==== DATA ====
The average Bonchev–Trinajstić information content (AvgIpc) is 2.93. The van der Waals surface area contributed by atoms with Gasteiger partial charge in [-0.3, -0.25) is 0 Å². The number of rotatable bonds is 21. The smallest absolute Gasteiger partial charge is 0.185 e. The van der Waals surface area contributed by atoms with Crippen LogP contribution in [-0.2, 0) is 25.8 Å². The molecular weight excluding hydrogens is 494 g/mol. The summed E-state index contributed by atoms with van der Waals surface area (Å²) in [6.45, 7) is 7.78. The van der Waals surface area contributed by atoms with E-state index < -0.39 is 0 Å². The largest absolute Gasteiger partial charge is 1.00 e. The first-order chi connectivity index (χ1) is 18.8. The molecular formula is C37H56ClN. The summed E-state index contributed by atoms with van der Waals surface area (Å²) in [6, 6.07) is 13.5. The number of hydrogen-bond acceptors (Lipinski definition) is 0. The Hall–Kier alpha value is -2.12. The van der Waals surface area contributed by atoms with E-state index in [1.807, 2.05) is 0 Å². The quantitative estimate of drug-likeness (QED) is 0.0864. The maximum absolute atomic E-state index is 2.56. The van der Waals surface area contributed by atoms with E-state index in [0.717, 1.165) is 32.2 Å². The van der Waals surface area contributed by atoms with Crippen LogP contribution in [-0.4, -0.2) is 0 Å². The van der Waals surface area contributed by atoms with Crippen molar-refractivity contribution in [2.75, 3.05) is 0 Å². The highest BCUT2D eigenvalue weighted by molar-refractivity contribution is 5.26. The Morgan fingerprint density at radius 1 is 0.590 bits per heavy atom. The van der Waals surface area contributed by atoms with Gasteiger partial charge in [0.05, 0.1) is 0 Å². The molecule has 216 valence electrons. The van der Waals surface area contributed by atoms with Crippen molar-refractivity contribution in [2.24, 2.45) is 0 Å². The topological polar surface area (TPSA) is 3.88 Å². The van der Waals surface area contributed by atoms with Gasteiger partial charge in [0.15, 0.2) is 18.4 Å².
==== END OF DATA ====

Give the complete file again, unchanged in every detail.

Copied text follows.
The average Bonchev–Trinajstić information content (AvgIpc) is 2.93. The van der Waals surface area contributed by atoms with Gasteiger partial charge in [-0.3, -0.25) is 0 Å². The number of rotatable bonds is 21. The smallest absolute Gasteiger partial charge is 0.185 e. The van der Waals surface area contributed by atoms with Crippen LogP contribution in [-0.2, 0) is 25.8 Å². The molecular weight excluding hydrogens is 494 g/mol. The summed E-state index contributed by atoms with van der Waals surface area (Å²) in [6.45, 7) is 7.78. The van der Waals surface area contributed by atoms with E-state index < -0.39 is 0 Å². The largest absolute Gasteiger partial charge is 1.00 e. The first-order chi connectivity index (χ1) is 18.8. The molecular formula is C37H56ClN. The summed E-state index contributed by atoms with van der Waals surface area (Å²) in [6, 6.07) is 13.5. The number of hydrogen-bond acceptors (Lipinski definition) is 0. The Hall–Kier alpha value is -2.12. The van der Waals surface area contributed by atoms with E-state index in [1.807, 2.05) is 0 Å². The quantitative estimate of drug-likeness (QED) is 0.0864. The maximum absolute atomic E-state index is 2.56. The van der Waals surface area contributed by atoms with E-state index in [0.717, 1.165) is 32.2 Å². The van der Waals surface area contributed by atoms with Crippen LogP contribution in [-0.4, -0.2) is 0 Å². The van der Waals surface area contributed by atoms with Crippen molar-refractivity contribution in [2.75, 3.05) is 0 Å². The highest BCUT2D eigenvalue weighted by molar-refractivity contribution is 5.26. The Morgan fingerprint density at radius 1 is 0.590 bits per heavy atom. The van der Waals surface area contributed by atoms with Gasteiger partial charge in [0.05, 0.1) is 0 Å². The molecule has 216 valence electrons. The van der Waals surface area contributed by atoms with Crippen molar-refractivity contribution in [2.24, 2.45) is 0 Å². The topological polar surface area (TPSA) is 3.88 Å². The van der Waals surface area contributed by atoms with Gasteiger partial charge in [0.15, 0.2) is 18.4 Å².